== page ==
The training sequence is my favorite of the series. It is wonderful seeing Rock and these old dogs working on the one thing that he still has to offer, straight up power. Burton makes the most of his few scenes as usual.
Tarver’s Mason Dixon is somewhere between Apollo Creed and Tommy Gunn. He’s not a complete jerk, but he’s not really allowed to be a nice guy. He is somewhat underdeveloped, to be sure, but then so was Creed until the 3rd film. Having him just be another brute would have been a mistake. Really, though, it’s not about who he is, so much as it is that Rocky has inside of himself.
The fight is definitely the best of the series. It looks and sounds real. You have a visceral intensity and more in this film than any but the first, a vested interest in Rocky’s success. The damage received by each is incredible, of course, but having Dixon break his hand early and keep going does much to add to his character and allows Rocky to have a chance.
The lone weak spot for me is the concept of computer simulated fights. I have never seen these before or since the film. Really, they are unneeded, given the other motivators outlined in the plot. They come across about as realistic and necessary as those Korean animated re-enactments.
That this is the second best Rocky film is easy to say. This is also the second best work Stallone has ever done. It’s the difference between him and his former Planet Hollywood partners. It’s the difference between him and most action stars except Eastwood. It is this movie I will think of most when watching Creed.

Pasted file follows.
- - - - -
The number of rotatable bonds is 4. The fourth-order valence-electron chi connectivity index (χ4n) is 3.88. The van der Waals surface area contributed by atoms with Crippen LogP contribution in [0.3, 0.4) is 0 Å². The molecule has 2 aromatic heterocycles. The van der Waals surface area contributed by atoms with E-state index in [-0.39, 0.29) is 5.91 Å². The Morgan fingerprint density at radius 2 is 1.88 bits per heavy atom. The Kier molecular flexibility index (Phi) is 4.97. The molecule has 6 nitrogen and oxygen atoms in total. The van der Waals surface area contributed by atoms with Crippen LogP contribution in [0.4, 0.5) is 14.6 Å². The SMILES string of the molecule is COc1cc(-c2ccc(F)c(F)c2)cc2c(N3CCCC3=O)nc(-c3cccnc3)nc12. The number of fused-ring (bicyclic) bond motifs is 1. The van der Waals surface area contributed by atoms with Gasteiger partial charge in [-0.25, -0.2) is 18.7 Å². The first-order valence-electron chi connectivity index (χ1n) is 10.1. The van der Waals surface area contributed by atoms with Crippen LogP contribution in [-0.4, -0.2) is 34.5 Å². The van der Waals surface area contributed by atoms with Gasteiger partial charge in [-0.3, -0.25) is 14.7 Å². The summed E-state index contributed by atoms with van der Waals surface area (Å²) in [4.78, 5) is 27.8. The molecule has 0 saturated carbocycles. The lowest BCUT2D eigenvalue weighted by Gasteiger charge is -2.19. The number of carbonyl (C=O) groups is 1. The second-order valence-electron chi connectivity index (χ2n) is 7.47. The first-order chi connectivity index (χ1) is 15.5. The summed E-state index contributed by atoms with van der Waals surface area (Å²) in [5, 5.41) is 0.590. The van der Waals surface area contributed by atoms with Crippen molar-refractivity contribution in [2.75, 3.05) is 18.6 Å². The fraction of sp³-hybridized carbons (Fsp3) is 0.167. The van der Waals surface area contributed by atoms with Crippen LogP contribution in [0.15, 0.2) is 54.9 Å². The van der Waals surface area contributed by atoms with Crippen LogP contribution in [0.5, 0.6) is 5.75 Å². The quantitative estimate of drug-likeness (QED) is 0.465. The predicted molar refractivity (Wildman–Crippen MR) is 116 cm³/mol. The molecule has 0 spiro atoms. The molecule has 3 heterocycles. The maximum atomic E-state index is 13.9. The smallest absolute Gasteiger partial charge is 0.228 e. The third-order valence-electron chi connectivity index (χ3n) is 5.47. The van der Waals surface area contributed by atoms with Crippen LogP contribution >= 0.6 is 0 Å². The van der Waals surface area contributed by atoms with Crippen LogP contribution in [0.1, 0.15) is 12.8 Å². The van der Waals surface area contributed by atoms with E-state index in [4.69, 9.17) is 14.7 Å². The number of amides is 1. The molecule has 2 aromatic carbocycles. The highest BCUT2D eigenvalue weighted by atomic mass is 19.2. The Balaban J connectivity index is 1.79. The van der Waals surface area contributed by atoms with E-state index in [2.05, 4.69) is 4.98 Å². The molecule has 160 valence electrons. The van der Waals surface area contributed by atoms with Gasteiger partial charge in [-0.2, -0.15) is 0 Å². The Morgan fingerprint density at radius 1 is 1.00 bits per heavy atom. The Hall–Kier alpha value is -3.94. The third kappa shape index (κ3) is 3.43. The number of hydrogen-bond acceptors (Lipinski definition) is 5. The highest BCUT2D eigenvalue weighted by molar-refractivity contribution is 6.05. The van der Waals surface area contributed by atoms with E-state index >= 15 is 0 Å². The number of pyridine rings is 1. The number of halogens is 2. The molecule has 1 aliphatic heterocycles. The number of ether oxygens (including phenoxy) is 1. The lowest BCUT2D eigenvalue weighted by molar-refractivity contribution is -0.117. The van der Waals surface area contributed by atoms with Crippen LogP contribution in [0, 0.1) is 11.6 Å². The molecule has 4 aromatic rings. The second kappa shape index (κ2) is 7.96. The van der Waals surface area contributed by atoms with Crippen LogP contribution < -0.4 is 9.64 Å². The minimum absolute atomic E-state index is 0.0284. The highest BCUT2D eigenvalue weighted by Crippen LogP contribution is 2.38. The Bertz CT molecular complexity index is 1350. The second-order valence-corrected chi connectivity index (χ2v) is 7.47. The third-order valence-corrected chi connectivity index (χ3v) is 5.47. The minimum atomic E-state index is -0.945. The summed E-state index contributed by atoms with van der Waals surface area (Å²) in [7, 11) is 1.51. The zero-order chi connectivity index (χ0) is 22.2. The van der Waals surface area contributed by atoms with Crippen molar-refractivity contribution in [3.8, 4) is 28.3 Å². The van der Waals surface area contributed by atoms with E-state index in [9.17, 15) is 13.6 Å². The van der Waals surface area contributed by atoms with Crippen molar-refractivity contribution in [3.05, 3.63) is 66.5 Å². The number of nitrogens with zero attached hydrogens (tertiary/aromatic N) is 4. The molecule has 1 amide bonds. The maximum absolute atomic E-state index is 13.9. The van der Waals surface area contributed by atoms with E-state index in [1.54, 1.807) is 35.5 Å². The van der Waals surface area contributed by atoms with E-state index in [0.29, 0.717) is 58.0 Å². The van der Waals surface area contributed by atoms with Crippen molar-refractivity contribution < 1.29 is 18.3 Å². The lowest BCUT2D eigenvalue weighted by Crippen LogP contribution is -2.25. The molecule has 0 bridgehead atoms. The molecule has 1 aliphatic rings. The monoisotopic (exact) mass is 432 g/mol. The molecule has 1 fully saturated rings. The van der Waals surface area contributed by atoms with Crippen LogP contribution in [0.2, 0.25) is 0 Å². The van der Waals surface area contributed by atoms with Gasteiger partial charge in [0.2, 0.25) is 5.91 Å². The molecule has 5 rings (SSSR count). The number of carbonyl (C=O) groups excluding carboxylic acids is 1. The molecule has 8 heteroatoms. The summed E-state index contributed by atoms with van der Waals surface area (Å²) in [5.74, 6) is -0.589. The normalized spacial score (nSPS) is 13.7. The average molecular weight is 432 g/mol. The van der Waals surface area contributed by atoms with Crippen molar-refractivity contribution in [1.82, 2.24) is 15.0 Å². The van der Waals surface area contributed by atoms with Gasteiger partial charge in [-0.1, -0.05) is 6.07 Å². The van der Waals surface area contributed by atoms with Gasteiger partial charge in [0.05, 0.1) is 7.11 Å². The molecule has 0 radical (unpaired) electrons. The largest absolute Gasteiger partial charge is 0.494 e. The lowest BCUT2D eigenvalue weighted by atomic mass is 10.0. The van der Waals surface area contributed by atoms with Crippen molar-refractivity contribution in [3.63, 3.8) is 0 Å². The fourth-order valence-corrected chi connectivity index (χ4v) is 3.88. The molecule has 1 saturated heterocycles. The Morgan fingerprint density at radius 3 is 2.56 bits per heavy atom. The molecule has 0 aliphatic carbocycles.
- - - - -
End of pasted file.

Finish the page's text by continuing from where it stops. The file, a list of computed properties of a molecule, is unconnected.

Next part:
(****1/2 out of *****)
Rocky Balboa: You ain’t gonna believe this, but you used to fit right here.
[taps on the inside of his hand]
I’d hold you up to say to your mother, “this kid’s gonna be the best kid in the world. This kid’s gonna be somebody better than anybody I ever knew.” And you grew up good and wonderful. It was great just watching you, every day was like a privilege. Then the time come for you to be your own man and take on the world, and you did. But somewhere along the line, you changed. You stopped being you. You let people stick a finger in your face and tell you you’re no good. And when things got hard, you started looking for something to blame, like a big shadow. Let me tell you something you already know. The world ain’t all sunshine and rainbows. It’s a very mean and nasty place and I don’t care how tough you are it will beat you to your knees and keep you there permanently if you let it. You, me, or nobody is gonna hit as hard as life. But it ain’t about how hard you hit. It’s about how hard you can get hit and keep moving forward. How much you can take and keep moving forward. That’s how winning is done! Now if you know what you’re worth then go out and get what you’re worth. But ya gotta be willing to take the hits, and not pointing fingers saying you ain’t where you wanna be because of him, or her, or anybody! Cowards do that and that ain’t you! You’re better than that! I’m always gonna love you no matter what. No matter what happens. You’re my son and you’re my blood. You’re the best thing in my life. But until you start believing in yourself, ya ain’t gonna have a life. Don’t forget to visit your mother.